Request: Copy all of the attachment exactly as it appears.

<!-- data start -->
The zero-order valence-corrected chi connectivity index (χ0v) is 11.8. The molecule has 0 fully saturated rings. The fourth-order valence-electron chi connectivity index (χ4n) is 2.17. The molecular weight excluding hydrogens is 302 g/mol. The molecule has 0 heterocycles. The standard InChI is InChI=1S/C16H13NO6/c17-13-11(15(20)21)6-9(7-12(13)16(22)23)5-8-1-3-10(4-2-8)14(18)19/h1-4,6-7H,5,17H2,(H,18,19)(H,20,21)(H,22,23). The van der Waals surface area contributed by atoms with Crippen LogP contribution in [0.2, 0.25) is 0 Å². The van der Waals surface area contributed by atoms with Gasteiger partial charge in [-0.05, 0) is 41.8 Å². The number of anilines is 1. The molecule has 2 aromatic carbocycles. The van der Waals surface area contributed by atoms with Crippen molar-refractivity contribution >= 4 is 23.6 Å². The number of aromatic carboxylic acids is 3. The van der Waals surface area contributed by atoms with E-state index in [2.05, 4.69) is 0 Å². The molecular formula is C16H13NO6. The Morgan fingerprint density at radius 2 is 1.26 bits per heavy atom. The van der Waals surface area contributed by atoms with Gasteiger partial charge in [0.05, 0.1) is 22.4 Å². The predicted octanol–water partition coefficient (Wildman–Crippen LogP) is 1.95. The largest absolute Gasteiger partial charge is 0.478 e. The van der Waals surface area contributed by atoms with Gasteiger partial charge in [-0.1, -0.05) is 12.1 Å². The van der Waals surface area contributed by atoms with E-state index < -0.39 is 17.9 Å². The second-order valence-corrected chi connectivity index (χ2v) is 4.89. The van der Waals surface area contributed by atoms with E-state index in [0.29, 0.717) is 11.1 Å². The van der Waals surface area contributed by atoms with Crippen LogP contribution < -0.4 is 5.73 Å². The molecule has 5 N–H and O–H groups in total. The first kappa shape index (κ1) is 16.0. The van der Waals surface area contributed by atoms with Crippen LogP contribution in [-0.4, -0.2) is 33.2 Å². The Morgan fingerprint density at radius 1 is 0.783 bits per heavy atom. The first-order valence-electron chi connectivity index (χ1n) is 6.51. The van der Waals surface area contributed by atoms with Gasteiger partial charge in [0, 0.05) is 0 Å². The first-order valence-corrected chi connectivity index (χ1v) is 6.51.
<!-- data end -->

The zero-order valence-corrected chi connectivity index (χ0v) is 11.8. The molecule has 0 fully saturated rings. The fourth-order valence-electron chi connectivity index (χ4n) is 2.17. The molecular weight excluding hydrogens is 302 g/mol. The molecule has 0 heterocycles. The standard InChI is InChI=1S/C16H13NO6/c17-13-11(15(20)21)6-9(7-12(13)16(22)23)5-8-1-3-10(4-2-8)14(18)19/h1-4,6-7H,5,17H2,(H,18,19)(H,20,21)(H,22,23). The van der Waals surface area contributed by atoms with Crippen LogP contribution in [0.2, 0.25) is 0 Å². The van der Waals surface area contributed by atoms with Gasteiger partial charge in [-0.05, 0) is 41.8 Å². The number of anilines is 1. The molecule has 2 aromatic carbocycles. The van der Waals surface area contributed by atoms with Crippen molar-refractivity contribution >= 4 is 23.6 Å². The number of aromatic carboxylic acids is 3. The van der Waals surface area contributed by atoms with E-state index in [2.05, 4.69) is 0 Å². The molecular formula is C16H13NO6. The Morgan fingerprint density at radius 2 is 1.26 bits per heavy atom. The van der Waals surface area contributed by atoms with Gasteiger partial charge in [0.05, 0.1) is 22.4 Å². The predicted octanol–water partition coefficient (Wildman–Crippen LogP) is 1.95. The largest absolute Gasteiger partial charge is 0.478 e. The van der Waals surface area contributed by atoms with Gasteiger partial charge in [-0.1, -0.05) is 12.1 Å². The van der Waals surface area contributed by atoms with E-state index < -0.39 is 17.9 Å². The second-order valence-corrected chi connectivity index (χ2v) is 4.89. The van der Waals surface area contributed by atoms with E-state index in [0.29, 0.717) is 11.1 Å². The van der Waals surface area contributed by atoms with Crippen LogP contribution < -0.4 is 5.73 Å². The molecule has 5 N–H and O–H groups in total. The first kappa shape index (κ1) is 16.0. The van der Waals surface area contributed by atoms with Crippen LogP contribution in [-0.4, -0.2) is 33.2 Å². The Morgan fingerprint density at radius 1 is 0.783 bits per heavy atom. The first-order valence-electron chi connectivity index (χ1n) is 6.51. The van der Waals surface area contributed by atoms with Gasteiger partial charge in [0, 0.05) is 0 Å². The first-order valence-corrected chi connectivity index (χ1v) is 6.51.